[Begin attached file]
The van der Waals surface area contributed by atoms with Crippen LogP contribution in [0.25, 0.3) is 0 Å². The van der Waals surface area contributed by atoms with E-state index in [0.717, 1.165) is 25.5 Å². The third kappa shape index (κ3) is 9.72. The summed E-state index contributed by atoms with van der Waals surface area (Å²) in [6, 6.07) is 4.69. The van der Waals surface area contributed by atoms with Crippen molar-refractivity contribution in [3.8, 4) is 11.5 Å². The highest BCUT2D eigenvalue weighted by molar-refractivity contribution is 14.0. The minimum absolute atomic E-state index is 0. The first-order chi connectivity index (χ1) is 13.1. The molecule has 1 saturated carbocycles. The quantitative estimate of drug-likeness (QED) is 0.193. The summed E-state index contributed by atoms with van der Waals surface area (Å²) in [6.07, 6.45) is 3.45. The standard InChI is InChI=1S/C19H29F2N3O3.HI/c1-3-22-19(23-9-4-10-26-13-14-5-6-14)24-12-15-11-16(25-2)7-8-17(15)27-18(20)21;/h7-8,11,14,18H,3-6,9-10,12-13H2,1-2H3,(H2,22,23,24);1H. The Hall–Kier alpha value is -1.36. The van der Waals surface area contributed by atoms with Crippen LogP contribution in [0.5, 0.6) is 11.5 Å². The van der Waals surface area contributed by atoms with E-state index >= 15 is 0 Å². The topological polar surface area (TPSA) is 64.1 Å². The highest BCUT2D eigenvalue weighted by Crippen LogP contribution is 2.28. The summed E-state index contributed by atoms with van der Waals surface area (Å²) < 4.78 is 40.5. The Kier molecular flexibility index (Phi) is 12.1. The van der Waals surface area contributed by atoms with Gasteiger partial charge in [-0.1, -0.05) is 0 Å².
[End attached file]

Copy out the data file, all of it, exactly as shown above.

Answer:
The van der Waals surface area contributed by atoms with Crippen LogP contribution in [0.25, 0.3) is 0 Å². The van der Waals surface area contributed by atoms with E-state index in [0.717, 1.165) is 25.5 Å². The third kappa shape index (κ3) is 9.72. The summed E-state index contributed by atoms with van der Waals surface area (Å²) in [6, 6.07) is 4.69. The van der Waals surface area contributed by atoms with Crippen molar-refractivity contribution in [3.8, 4) is 11.5 Å². The highest BCUT2D eigenvalue weighted by molar-refractivity contribution is 14.0. The minimum absolute atomic E-state index is 0. The first-order chi connectivity index (χ1) is 13.1. The molecule has 1 saturated carbocycles. The quantitative estimate of drug-likeness (QED) is 0.193. The summed E-state index contributed by atoms with van der Waals surface area (Å²) in [6.07, 6.45) is 3.45. The standard InChI is InChI=1S/C19H29F2N3O3.HI/c1-3-22-19(23-9-4-10-26-13-14-5-6-14)24-12-15-11-16(25-2)7-8-17(15)27-18(20)21;/h7-8,11,14,18H,3-6,9-10,12-13H2,1-2H3,(H2,22,23,24);1H. The Hall–Kier alpha value is -1.36. The van der Waals surface area contributed by atoms with Crippen LogP contribution in [0.5, 0.6) is 11.5 Å². The van der Waals surface area contributed by atoms with E-state index >= 15 is 0 Å². The topological polar surface area (TPSA) is 64.1 Å². The highest BCUT2D eigenvalue weighted by Crippen LogP contribution is 2.28. The summed E-state index contributed by atoms with van der Waals surface area (Å²) < 4.78 is 40.5. The Kier molecular flexibility index (Phi) is 12.1. The van der Waals surface area contributed by atoms with Gasteiger partial charge in [-0.1, -0.05) is 0 Å².